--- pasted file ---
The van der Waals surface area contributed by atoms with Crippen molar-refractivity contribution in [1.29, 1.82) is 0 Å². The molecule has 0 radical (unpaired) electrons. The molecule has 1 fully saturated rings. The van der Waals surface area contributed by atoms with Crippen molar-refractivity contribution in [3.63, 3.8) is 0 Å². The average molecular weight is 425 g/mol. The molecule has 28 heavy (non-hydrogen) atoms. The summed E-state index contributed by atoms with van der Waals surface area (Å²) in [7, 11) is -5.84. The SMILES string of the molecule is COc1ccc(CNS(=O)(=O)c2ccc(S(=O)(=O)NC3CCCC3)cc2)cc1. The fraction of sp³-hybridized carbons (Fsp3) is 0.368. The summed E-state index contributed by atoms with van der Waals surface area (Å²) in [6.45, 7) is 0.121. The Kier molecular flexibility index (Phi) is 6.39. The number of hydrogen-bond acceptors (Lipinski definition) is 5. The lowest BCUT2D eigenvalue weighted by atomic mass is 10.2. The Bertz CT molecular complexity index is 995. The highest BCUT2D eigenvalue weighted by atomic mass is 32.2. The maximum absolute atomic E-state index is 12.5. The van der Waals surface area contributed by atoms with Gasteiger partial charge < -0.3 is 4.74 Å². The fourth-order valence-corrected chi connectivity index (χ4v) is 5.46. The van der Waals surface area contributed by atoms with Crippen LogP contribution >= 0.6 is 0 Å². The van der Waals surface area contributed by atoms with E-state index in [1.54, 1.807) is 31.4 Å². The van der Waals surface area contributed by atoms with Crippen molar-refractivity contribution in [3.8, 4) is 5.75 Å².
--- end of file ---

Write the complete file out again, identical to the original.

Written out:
The van der Waals surface area contributed by atoms with Crippen molar-refractivity contribution in [1.29, 1.82) is 0 Å². The molecule has 0 radical (unpaired) electrons. The molecule has 1 fully saturated rings. The van der Waals surface area contributed by atoms with Crippen molar-refractivity contribution in [3.63, 3.8) is 0 Å². The average molecular weight is 425 g/mol. The molecule has 28 heavy (non-hydrogen) atoms. The summed E-state index contributed by atoms with van der Waals surface area (Å²) in [7, 11) is -5.84. The SMILES string of the molecule is COc1ccc(CNS(=O)(=O)c2ccc(S(=O)(=O)NC3CCCC3)cc2)cc1. The fraction of sp³-hybridized carbons (Fsp3) is 0.368. The summed E-state index contributed by atoms with van der Waals surface area (Å²) in [6.45, 7) is 0.121. The Kier molecular flexibility index (Phi) is 6.39. The number of hydrogen-bond acceptors (Lipinski definition) is 5. The lowest BCUT2D eigenvalue weighted by atomic mass is 10.2. The Bertz CT molecular complexity index is 995. The highest BCUT2D eigenvalue weighted by atomic mass is 32.2. The maximum absolute atomic E-state index is 12.5. The van der Waals surface area contributed by atoms with Gasteiger partial charge < -0.3 is 4.74 Å². The fourth-order valence-corrected chi connectivity index (χ4v) is 5.46. The van der Waals surface area contributed by atoms with Crippen LogP contribution >= 0.6 is 0 Å². The van der Waals surface area contributed by atoms with E-state index in [1.54, 1.807) is 31.4 Å². The van der Waals surface area contributed by atoms with Crippen molar-refractivity contribution in [3.8, 4) is 5.75 Å².